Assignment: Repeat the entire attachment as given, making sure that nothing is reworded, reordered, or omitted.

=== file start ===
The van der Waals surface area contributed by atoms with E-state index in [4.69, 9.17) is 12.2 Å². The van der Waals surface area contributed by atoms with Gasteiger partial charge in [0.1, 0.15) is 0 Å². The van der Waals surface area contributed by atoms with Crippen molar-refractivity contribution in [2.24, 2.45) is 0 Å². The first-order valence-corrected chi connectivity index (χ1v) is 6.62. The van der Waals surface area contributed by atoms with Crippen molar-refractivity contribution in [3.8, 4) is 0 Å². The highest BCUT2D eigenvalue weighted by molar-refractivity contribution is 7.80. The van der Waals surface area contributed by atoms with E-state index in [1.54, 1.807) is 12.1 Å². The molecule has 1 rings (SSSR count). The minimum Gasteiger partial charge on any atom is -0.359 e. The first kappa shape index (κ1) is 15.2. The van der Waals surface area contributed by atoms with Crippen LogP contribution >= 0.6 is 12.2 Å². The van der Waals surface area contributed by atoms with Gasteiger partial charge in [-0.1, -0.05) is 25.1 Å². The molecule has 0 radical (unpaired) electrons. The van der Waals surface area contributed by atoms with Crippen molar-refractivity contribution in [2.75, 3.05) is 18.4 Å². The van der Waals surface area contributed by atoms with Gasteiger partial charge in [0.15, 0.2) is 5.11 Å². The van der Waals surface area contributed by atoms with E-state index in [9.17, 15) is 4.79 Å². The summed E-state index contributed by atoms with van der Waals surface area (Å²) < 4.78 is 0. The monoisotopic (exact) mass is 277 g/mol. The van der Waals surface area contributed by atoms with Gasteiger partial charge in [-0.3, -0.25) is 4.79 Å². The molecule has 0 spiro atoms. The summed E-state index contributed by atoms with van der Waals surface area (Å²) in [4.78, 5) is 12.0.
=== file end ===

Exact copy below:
The van der Waals surface area contributed by atoms with E-state index in [4.69, 9.17) is 12.2 Å². The van der Waals surface area contributed by atoms with Gasteiger partial charge in [0.1, 0.15) is 0 Å². The van der Waals surface area contributed by atoms with Crippen molar-refractivity contribution in [2.24, 2.45) is 0 Å². The first-order valence-corrected chi connectivity index (χ1v) is 6.62. The van der Waals surface area contributed by atoms with Crippen molar-refractivity contribution in [3.8, 4) is 0 Å². The highest BCUT2D eigenvalue weighted by molar-refractivity contribution is 7.80. The van der Waals surface area contributed by atoms with E-state index in [1.54, 1.807) is 12.1 Å². The molecule has 1 rings (SSSR count). The minimum Gasteiger partial charge on any atom is -0.359 e. The first kappa shape index (κ1) is 15.2. The van der Waals surface area contributed by atoms with Crippen LogP contribution >= 0.6 is 12.2 Å². The van der Waals surface area contributed by atoms with Gasteiger partial charge in [-0.1, -0.05) is 25.1 Å². The molecule has 0 radical (unpaired) electrons. The van der Waals surface area contributed by atoms with Crippen molar-refractivity contribution in [2.75, 3.05) is 18.4 Å². The van der Waals surface area contributed by atoms with Gasteiger partial charge in [0.15, 0.2) is 5.11 Å². The van der Waals surface area contributed by atoms with E-state index in [9.17, 15) is 4.79 Å². The summed E-state index contributed by atoms with van der Waals surface area (Å²) < 4.78 is 0. The monoisotopic (exact) mass is 277 g/mol. The van der Waals surface area contributed by atoms with Gasteiger partial charge in [-0.3, -0.25) is 4.79 Å². The molecule has 0 spiro atoms. The summed E-state index contributed by atoms with van der Waals surface area (Å²) in [4.78, 5) is 12.0.